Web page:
Lately I have noticed more hummingbirds in my garden. I’d like to say it is because of the Monarda ‘Jacob Cline’ I planted but really, I have so many flowering plants it is hard to say. I purchased ‘Jacob Cline’ because a Mt. Cuba Center report said that out of all the Monarda plants in their trial, this one was visited the most by hummingbirds. Although hummingbirds love large-flowered, red cultivars of Monarda in general, they seem to prefer Jacob Cline because (researchers theorize) the plant is taller than the others, thus easier to find.
Purchasing Jacob Cline led me down the rabbit hole of adding several Monarda species to my Virginia garden. A member of the mint family, Monarda is a native herbaceous plant with culinary and medicinal properties. There are 17 species and many cultivars of M. didyma and M. fistulosa. Usually, this plant prefers moist soil in full sun to partial shade. Most are perennials that spread by rhizomes and can be “assertive” if given optimal conditions. M. didyma is more thuggish than the others.
Of all the species, M. didyma is most favored by hummingbirds because of the red, tubular flowers that are arranged in a whorl within a singular inflorescence. This plant was used by Native Americans for culinary and medicinal qualities. In fact, its common name, bee balm, comes from the practice of rubbing the foliage on the skin to alleviate the pain of bee stings. The foliage also can be used to make tea, hence its other common name, Oswego tea. In the 18th century, John Bartram, Philadelphia’s famed botanist, collected the seed in Oswego, New York. The leaves can either flavor a black tea or used as a substitute for traditional English tea, hence its popularity after the Boston tea party. I like using the red flowers to add color to a fruit salad.
Last year, I planted M. fistulosa and it has thrived and multiplied. The inflorescence is similar to M. didyma but the tubular flowers are purple. My stand is about 3 feet tall. When it bloomed in early summer it provided a nice mass effect of purple color. This was not a hummingbird magnet, but butterflies liked it and the bees swarmed around the flowers. When the petals eventually fell off, the seed heads remained all summer long to the point that it looked like a different shrub altogether. M. fistulosa is called wild bergamot because its fragrance is similar to true bergamot (Citrus aurantium var. bergamia). Again, the leaves can be used to make tea or flavor a black tea plus the flowers are edible.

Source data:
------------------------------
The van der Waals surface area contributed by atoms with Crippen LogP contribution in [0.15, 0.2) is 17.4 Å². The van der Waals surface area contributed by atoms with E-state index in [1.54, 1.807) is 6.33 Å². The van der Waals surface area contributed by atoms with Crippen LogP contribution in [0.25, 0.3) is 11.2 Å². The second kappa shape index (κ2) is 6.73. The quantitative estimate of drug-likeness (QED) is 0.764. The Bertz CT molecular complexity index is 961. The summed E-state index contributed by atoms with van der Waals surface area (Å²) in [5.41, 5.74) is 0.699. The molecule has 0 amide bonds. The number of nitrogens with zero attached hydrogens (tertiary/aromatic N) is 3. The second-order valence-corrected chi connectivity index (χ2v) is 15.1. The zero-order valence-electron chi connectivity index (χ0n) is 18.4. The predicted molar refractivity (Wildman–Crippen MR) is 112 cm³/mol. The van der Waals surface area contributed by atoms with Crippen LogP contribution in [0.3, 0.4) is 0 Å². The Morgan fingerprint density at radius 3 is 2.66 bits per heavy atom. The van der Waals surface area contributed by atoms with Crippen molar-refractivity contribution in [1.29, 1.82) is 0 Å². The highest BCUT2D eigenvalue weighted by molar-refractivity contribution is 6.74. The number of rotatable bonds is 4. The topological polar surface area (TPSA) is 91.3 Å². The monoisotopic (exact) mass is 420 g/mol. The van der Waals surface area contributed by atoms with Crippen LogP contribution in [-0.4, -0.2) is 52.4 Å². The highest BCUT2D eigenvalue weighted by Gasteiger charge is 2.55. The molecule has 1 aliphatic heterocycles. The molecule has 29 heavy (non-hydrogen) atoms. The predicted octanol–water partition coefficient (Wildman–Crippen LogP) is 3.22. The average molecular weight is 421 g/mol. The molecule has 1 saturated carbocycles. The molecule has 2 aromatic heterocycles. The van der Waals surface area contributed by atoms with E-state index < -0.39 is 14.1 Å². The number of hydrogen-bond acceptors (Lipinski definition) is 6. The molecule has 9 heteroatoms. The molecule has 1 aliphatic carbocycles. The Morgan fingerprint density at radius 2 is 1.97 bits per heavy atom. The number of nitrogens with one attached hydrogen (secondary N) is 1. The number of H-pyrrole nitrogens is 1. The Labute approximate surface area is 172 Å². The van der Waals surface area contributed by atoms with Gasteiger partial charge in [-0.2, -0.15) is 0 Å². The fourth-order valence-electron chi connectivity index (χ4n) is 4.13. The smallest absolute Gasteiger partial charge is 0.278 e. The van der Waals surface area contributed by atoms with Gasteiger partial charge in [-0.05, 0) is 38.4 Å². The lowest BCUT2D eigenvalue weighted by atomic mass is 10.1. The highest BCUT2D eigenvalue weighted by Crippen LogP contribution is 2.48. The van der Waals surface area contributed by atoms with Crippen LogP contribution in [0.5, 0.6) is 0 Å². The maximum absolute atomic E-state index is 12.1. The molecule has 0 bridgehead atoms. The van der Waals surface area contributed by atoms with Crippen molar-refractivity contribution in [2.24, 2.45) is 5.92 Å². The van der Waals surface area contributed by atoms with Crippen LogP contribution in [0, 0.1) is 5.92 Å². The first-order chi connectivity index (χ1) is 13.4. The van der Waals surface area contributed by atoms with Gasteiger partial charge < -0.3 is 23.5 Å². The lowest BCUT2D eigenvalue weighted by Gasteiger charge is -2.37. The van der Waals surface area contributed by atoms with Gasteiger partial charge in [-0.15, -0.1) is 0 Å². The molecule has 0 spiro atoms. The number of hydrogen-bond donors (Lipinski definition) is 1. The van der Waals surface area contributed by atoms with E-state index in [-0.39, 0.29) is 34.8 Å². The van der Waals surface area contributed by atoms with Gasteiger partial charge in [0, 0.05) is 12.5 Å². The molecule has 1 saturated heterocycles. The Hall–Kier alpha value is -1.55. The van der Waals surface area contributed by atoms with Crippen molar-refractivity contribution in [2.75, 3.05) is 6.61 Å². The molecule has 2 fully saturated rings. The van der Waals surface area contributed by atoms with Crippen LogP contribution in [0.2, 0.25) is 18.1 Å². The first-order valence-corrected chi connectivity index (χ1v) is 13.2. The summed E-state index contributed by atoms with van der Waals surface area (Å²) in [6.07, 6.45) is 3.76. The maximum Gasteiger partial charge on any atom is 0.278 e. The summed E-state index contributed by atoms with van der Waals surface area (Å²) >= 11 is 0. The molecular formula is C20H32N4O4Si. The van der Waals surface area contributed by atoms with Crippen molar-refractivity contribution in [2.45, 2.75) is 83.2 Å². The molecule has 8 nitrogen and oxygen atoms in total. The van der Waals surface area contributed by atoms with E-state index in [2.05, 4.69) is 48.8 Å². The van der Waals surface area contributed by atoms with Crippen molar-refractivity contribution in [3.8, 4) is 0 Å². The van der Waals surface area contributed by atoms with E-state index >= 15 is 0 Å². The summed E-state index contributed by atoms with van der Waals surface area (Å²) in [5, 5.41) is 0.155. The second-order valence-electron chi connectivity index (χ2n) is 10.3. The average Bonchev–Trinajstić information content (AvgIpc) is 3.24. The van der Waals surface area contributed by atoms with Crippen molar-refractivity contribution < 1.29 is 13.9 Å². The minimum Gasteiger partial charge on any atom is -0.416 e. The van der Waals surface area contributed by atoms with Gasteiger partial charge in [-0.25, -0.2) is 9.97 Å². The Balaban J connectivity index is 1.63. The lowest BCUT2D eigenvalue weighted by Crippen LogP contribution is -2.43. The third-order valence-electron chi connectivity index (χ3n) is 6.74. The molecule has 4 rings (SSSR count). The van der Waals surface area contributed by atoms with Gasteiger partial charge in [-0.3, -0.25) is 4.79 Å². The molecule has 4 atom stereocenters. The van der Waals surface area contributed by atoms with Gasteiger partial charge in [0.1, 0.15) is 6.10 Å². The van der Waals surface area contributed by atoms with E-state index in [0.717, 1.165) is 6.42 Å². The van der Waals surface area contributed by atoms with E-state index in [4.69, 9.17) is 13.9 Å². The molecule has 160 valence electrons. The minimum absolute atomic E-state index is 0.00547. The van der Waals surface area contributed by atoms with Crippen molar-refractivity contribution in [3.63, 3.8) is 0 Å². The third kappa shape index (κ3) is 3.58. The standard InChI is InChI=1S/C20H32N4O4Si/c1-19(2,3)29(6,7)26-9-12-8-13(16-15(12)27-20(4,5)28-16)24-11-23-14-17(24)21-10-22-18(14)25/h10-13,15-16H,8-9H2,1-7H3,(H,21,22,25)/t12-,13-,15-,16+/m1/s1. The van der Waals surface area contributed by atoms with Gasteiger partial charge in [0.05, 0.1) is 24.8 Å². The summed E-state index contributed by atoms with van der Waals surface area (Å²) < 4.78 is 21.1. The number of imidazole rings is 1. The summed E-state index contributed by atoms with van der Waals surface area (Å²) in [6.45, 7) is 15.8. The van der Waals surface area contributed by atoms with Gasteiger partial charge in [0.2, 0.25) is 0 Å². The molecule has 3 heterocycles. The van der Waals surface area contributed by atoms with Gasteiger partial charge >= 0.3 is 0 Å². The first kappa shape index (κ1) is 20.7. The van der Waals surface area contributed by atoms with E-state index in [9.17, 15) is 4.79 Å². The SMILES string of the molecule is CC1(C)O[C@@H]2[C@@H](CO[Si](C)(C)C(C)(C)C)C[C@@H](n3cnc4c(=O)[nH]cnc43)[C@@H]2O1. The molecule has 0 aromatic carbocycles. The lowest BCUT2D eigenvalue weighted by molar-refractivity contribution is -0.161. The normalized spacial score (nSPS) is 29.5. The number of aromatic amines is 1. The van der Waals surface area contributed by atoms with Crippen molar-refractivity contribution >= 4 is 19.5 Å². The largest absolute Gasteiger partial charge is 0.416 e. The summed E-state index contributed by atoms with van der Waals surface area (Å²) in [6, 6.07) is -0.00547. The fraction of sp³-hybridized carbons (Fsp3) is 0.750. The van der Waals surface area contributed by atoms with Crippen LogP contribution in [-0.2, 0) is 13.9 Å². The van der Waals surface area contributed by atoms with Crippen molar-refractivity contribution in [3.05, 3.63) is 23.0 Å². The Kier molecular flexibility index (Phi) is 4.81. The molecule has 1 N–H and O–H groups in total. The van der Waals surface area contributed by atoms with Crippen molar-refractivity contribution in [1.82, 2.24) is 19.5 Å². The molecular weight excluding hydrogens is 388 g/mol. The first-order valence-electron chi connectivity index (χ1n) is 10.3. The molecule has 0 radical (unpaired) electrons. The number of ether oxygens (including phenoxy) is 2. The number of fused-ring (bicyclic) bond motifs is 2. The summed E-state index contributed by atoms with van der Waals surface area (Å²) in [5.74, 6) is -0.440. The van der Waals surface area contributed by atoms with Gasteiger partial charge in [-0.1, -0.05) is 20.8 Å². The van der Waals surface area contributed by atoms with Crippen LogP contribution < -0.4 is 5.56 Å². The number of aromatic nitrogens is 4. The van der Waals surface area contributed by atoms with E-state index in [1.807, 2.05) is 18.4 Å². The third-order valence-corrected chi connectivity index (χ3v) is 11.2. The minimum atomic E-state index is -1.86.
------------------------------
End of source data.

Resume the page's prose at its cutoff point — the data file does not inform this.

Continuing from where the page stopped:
I planted M. punctata (dotted bee balm) for its unique flower structure. The flower heads, which are more of a bleached green color, are stacked on top of each other, reminding me of the Dr. Seuss children’s books. This species is supposed to be resistant to powdery mildew. Powdery mildew is a fungal disease that creates a white/gray powdery coating on the foliage in summer and early fall. This does not kill the plants but makes them unsightly and of course it makes it impossible to harvest the leaves for tea.
A few months ago, I bought M. bradburiana (eastern bee balm) at a plant sale, simply because it was a monarda I had not heard of before. It is supposed to be compact, about 2 feet tall, with a slow spreading habit and powdery mildew resistant. The flowers are supposed to be purple but not stacked (I must wait until next year for mine to flower). When I mentioned this to a friend, she said it was an excellent plant and did not know why it was not used more often in gardens.
On my wish list is Monarda citriodora (lemon bergamot). This is an annual (the others in this article are perennials) with unique, stacked, purple flower heads – very stunning. This too is supposed to be resistant to powdery mildew. I have read that the scent is not really lemon but more like camphor. The leaves can be used to make a tea and the flower heads can be used for dried floral arrangements. I have not seen the plant for sale in my local nurseries, but I did see the plants in full show at Longwood Gardens this summer. I have already put this one on my seed list for next year.
Of course, there are many cultivars of M. didyma at the nurseries, including compact types now. I did see ‘Purple Rooster’ for sale, but I prefer red-flowered M. didyma instead of the purple or raspberry colored choices. Still, if you want a deal, you may find monarda plants for sale now in the fall as many garden centers need to sell their inventory of perennials. These are great natives for the garden plus you can use them in the kitchen and even in flower arrangements!
Thank you for your excellent articles. My neighbor gave me Rose of Sharon which is going wild, but I love it and think Monarda would go well with it. I suppose I just cut back the rose of Sharon or dig it up and give it away. If I don’t plant every inch it plants itself.
you can give the rose of sharon a hard cut, like down to a couple of feet in March and that will control it
Thank you. I think I saw a Rose of Sharon hedge today.
I love to pick and dry monarda punctata (I think) at my in-laws’ ranch in Ramah, NM. I use it in place of oregano, particularly in chicken stock. Very fragrant and tasty.